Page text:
We had a nice post previously from Robin about the importance of grant writing. This post had some very good suggestions, and you can find it here. This post is more on the mechanics of writing grant. Most importantly, you are staring at a blank screen, and you need to get some stuff out because the deadline in maybe a month away. Where do you start? What do you write? What needs to be in there and be included?
Apparently, there is big money to be made in answering these questions, because I get science spam at least once a day trying to sell me books, seminars, and webinars to address these questions. I actually do have one of these books – my university gave them out to us all at some point. I have to say that it was fairly useful because it listed all the parts of the grant that needs to be included. Obviously, if you don’t include a particular part of the grant, it is far less likely to get funded. But, so many people have these books now that the particular style described in these books has become a bit of a joke during review panels. Even so, it is better to follow one of those books and their format than to have no idea and do entirely the wrong thing.
When starting to write a grant, the first step is two fold: (1) read the call for proposals. Many calls, especially special calls, have specific required sections. ALSO, simultaneously (2) get some example proposals. The last post on requesting proposals from others is a good guide on how to do this. It is best to get examples from the exact agency, division, and panel where you are going to submit. Use these together to check come up with an outline for the components of the proposal.
Outline. Yes, outline. I know, it is boring and old fashioned to outline, and I am not suggesting anything too detailed. I am suggestions coming up with the headers for different sections of your proposal. To get you started, I am pasting in an outline I use (you can probably tell this is for proposals to the National Science Foundation):
1. SIGNIFICANCE: Why is this important? You need to have the why before the what.
2. HYPOTHESIS: Not all divisions expect hypothesis-driven research. Get an example to see it this section is typical.
4.1 Experimental Methods and Preliminary Results: Here we outline our experimental approach and present preliminary results.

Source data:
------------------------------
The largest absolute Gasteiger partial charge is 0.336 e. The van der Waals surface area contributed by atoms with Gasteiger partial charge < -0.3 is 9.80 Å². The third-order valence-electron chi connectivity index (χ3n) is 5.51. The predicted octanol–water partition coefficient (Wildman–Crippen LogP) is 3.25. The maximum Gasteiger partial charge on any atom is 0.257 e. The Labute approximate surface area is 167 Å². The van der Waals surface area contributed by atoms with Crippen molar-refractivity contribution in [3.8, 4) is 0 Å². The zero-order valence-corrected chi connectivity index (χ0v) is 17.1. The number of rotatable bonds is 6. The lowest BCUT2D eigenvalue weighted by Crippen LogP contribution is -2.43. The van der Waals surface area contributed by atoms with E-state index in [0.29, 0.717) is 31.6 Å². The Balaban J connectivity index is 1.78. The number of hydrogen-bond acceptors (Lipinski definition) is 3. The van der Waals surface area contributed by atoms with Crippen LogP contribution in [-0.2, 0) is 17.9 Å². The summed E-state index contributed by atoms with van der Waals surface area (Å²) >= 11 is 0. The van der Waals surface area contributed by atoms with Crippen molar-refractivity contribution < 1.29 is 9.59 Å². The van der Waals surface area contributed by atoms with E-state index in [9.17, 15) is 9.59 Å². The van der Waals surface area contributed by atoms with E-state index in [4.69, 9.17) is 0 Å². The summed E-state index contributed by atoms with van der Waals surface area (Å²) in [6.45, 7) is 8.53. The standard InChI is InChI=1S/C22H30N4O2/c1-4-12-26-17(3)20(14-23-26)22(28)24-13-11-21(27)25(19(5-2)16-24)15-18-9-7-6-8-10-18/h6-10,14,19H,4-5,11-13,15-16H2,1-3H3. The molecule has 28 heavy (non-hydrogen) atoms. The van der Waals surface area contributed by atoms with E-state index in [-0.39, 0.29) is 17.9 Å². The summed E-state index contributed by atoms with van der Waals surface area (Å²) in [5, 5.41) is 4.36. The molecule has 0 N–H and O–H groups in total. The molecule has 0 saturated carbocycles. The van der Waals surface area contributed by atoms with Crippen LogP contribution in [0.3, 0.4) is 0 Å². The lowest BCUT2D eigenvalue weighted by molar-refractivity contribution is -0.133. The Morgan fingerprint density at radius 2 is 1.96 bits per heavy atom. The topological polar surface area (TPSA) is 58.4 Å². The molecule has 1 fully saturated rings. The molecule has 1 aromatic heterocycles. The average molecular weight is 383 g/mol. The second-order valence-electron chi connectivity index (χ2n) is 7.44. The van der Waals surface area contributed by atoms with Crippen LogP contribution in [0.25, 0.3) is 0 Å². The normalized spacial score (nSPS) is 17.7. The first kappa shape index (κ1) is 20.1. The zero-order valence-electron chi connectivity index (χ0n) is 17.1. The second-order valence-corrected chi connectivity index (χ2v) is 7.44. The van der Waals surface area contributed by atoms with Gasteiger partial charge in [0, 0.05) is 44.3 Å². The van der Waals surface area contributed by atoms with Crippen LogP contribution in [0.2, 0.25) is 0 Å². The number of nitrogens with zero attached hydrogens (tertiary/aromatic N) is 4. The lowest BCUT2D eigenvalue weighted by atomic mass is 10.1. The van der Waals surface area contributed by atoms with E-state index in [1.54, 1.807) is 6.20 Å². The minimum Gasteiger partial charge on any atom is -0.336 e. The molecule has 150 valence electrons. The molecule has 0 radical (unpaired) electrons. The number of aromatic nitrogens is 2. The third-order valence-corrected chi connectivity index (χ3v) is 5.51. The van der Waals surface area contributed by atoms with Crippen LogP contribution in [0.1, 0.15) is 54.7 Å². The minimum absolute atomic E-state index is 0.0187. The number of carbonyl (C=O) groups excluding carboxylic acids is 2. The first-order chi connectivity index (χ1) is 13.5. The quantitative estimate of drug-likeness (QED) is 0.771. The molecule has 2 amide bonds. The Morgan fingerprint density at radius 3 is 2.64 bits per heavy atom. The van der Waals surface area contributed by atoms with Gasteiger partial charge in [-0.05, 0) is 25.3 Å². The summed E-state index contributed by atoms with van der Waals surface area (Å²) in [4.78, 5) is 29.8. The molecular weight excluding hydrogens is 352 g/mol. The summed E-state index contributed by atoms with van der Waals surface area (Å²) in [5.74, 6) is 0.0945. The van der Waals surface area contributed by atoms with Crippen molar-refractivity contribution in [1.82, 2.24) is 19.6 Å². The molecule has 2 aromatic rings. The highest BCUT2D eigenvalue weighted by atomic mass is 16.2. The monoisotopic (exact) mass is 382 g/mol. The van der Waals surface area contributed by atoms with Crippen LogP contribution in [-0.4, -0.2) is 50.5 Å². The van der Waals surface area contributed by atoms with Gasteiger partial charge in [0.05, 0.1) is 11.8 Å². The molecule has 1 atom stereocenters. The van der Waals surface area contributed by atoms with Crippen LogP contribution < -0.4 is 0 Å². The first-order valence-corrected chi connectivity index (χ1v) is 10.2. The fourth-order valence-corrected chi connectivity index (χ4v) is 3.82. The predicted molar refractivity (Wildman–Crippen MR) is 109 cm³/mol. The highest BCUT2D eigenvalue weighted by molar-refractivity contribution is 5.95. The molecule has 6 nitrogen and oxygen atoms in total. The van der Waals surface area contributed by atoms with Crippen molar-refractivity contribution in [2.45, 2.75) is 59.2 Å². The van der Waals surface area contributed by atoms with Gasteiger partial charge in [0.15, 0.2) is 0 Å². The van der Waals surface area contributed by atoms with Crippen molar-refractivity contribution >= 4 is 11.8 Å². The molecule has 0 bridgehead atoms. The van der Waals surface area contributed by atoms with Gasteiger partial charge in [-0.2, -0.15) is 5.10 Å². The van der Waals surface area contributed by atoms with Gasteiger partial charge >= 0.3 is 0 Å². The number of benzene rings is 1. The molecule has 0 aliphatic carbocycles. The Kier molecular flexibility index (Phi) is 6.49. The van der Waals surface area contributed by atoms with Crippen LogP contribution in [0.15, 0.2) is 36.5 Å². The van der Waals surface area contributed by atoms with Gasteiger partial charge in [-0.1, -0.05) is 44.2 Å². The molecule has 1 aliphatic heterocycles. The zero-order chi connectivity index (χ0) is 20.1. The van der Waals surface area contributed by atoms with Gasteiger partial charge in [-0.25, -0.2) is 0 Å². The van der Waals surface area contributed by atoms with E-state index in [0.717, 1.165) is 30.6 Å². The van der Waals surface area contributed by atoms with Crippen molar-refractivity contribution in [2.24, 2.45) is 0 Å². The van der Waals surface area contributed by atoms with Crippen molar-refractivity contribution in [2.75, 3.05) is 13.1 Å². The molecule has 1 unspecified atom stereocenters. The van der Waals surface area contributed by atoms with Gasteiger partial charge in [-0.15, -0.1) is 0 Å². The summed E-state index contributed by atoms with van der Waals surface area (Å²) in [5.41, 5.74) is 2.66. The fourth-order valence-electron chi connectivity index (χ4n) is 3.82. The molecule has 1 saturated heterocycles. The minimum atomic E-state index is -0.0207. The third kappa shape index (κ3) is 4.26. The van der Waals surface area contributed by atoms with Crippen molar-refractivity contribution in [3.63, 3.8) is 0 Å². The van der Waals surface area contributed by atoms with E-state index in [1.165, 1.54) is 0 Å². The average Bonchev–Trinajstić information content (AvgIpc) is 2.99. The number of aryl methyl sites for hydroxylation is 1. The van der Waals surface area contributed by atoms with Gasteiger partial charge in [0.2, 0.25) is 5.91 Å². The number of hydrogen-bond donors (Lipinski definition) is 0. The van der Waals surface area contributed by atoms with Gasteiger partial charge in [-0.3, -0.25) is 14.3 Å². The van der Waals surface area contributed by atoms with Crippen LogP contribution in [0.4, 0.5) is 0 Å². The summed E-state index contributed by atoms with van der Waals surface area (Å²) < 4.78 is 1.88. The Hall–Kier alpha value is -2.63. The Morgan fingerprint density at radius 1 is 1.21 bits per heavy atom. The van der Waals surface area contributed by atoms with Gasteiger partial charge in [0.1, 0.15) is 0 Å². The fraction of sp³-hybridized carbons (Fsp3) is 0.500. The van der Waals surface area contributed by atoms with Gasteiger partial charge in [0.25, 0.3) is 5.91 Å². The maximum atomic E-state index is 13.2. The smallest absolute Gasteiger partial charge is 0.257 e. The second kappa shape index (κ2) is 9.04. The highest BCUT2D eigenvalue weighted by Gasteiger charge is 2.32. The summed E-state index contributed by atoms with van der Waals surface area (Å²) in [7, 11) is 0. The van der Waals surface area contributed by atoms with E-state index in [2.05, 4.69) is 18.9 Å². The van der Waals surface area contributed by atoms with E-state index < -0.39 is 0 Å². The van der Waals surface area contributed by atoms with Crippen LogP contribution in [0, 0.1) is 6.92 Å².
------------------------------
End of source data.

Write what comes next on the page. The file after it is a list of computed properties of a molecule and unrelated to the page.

Experiment Type 1:
Experiment Type 2:
Experiment Type 3:
4.2 Simulation Methods and Preliminary Results: Here we outline our simulations/analytical approach and present preliminary results.
5. EXPERIMENTAL WORK PLAN:
Objective 1: State it here.
Rationale: Why do we want to study this? Why is this objective important? Everyone needs a reminder.
Proposed Experiments for Objective 1: No methods. That is all described above. This is just the “what” experiments – not the “how” experiments.
Control Experiments and Alternative Methods for Objective 1: You must have something about controls and alternatives. They will look for it!
Significance of Expected Outcomes for Objective 1: This is where you drive it home why these experiments and results are important. Again.
Proposed Experiments for Objective 2:
Control Experiments and Alternative Methods for Objective 2:
Significance of Expected Outcomes for Objective 2:
Objective 3: This is the objective that can be a little more out there with less preliminary data.
Proposed Experiments for Objective 3:
Control Experiments and Alternative Methods for Objective 3:
6. INTERDISCINPLINARITY, COLLABORATION WORK PLAN, AND TIMELINE:
6.2 Collaboration Work Plan. I will do this. Collaborator will do that. I like to include a ven diagram figure that cartoons the roles of each person.
6.3 Timeline. You must have a timeline. I like to make a chart. Funding agencies requests it.
7. INTELLECTUAL MERIT AND TRANSFORMATIVE ASPECTS:
8. BROADER IMPACTS: Here is where I put grad student training, undergraduate student training, and any other outreach plans.
9. RESULTS FROM PRIOR SUPPORT: This has a specific format. Make sure you use it. If you don’t have prior support, you can remove this section.
10. SUMMARY. Reiterate the significance again.
Another secret to getting a grant done is to take advantage of the time you have. There will always be a time when you have time to work on the proposal, but not the drive to write. If that happens, use the time to work on the myriad of other things that need to be apart of the grant such as the Budget, Budget Justification, Your Biosketch (you the correct format!), your Current and Pending, your Facilities and Resources, your Postdoc Mentoring Plan, and other documents. These documents are pretty boiler plate with tweaks, so they don’t require a ton of thought, but you still need to do them. Or, just get your proposal started on the online submission system and input all the data.
So, this is my method. And, as far as grant writing goes, I have done a lot of it – almost a dozen per year. I might even be good at it. I am batting 1000 on my last 4 proposals. What do you do to actually write a proposal? Post or comment here. Click +Follow to get email updates when I write new posts.